The Monastery's Chronicle
|The sisters of the monastery. Photo from the end of the XIX century.
The history of the Novo-Tikhvinsky monastery dates back to the end of the
18th century. It grew out of an alms-house at the cemetery church. The
church was consecrated in the name of the Dormition of the Most Holy
Theotokos, and the Heavenly Queen never left the sisters of the abode without
her help. In 1809 by the imperial Order, the small community was
transformed into a coenobitic women's monastery. Due to tbe zealous labor of
the nuns and the aid of the people in Ekaterinburg, the monastery was being
built and expanded, and soon became the largest one in the Urals. The
magnificent architectural ensemble was deservedly considered an adornment
of Ekaterinburg. For people of all social classes the monastery was a
small island of spirituality amidst the vain worldly sea. On feast days
hundreds of pilgrims would come to venerate the main relic of the
monastery -- the Tikhvin icon of Theotokos.
|The monastery. Photo from the beginning of the XX century.
Before the revolution, there dwelt about 1000 sisters in the abode. Those
entering the monastery would receive an education and would be taught
crafts. At the abode's territory there were built six churches,
residences for the sisters, and buildings where the various workshops were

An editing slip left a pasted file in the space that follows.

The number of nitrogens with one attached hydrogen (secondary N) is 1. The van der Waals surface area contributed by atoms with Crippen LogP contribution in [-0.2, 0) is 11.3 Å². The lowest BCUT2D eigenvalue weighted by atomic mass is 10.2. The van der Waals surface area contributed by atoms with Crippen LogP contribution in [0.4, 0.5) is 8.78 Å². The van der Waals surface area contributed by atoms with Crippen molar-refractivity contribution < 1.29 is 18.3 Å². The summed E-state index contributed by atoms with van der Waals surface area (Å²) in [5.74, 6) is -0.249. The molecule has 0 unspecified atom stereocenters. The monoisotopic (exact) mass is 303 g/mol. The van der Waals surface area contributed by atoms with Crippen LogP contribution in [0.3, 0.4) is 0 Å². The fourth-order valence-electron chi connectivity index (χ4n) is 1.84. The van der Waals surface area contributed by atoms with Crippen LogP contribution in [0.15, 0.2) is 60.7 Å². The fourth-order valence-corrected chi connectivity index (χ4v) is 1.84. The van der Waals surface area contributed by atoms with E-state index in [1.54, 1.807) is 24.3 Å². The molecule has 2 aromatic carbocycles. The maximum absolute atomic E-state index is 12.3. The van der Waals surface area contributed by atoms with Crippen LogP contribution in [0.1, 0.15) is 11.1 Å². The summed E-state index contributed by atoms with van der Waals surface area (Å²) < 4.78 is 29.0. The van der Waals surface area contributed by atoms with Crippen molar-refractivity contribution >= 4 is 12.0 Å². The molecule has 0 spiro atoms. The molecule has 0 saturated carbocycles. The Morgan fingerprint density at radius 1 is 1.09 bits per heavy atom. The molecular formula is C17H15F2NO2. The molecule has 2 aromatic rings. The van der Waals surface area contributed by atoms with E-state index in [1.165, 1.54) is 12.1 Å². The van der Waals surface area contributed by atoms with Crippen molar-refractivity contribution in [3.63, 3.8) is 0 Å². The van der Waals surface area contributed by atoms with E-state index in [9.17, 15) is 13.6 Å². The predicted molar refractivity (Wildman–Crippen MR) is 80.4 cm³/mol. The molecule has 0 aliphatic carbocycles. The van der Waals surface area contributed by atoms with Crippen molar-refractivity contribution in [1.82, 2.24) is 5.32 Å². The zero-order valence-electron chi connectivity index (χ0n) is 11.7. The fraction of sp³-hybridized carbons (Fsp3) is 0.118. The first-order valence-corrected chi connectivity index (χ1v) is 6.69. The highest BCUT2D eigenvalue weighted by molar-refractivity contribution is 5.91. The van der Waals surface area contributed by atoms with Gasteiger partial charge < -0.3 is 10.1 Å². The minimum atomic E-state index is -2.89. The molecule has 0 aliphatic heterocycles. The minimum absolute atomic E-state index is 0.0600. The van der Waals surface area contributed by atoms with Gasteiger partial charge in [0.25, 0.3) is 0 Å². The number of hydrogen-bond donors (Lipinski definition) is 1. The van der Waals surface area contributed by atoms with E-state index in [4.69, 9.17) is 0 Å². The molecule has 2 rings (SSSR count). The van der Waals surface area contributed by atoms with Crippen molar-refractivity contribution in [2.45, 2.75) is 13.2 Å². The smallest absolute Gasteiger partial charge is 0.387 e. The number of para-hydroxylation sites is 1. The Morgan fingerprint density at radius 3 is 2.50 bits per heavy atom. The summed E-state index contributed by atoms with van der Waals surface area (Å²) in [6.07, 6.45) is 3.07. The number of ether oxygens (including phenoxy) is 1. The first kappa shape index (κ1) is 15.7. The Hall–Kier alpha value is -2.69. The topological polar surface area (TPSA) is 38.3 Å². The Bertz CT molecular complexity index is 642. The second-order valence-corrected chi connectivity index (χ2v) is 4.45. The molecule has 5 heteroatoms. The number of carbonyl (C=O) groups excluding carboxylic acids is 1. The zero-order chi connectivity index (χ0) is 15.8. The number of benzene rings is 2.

located: gold-embroidery, iconographic, silk-embroidery, photographic,
spinning, enamel, and the sewing one. Altogether by 1917, there were 18
workshops in the monastery. The monastery had been readily visited by pilgrims and by the members
of the Royal Family among them. Emperor Alexander I was here in 1824, and
in 1837 the abode was visited by the heir, the great prince Alexander
Nikolayevich -- the future emperor Alexander II. In 1905, Saint righteous
John of Kronstadt served a Divine Liturgy in the monastery. Tikhvin fairs
timed to the patron's feast of the monastery on June 26th were quite famous.
Who knows what could this once flourishing abode mean for Russia today;
how many good deeds could have been done for the glory of God?
But hard times came, the times of the trial of faith. The revolution. In
1920 the abode was closed; years of desolation and devastation followed.
|A view at the monastery in the beginning of the XX century.
Only in 1994 there was issued an Edict of the Holy Synod about the
restoration of the Novo-Tikhvinsky women's monastery in the city of
Ekaterinburg. Soon the Tikhvin icon of the Mother of God which before the
revolution abided in one of the monastery's churches, was transferred into
the abode. Hundreds of faithful come to venerate it, to pray to the Most
Holy Lady, the merciful Intercessor for us before God. People
resort to her especially in prayers for their children. No one walks away
from Her unheard or unconsoled, but everyone receives what has been asked
for, according to one's faith.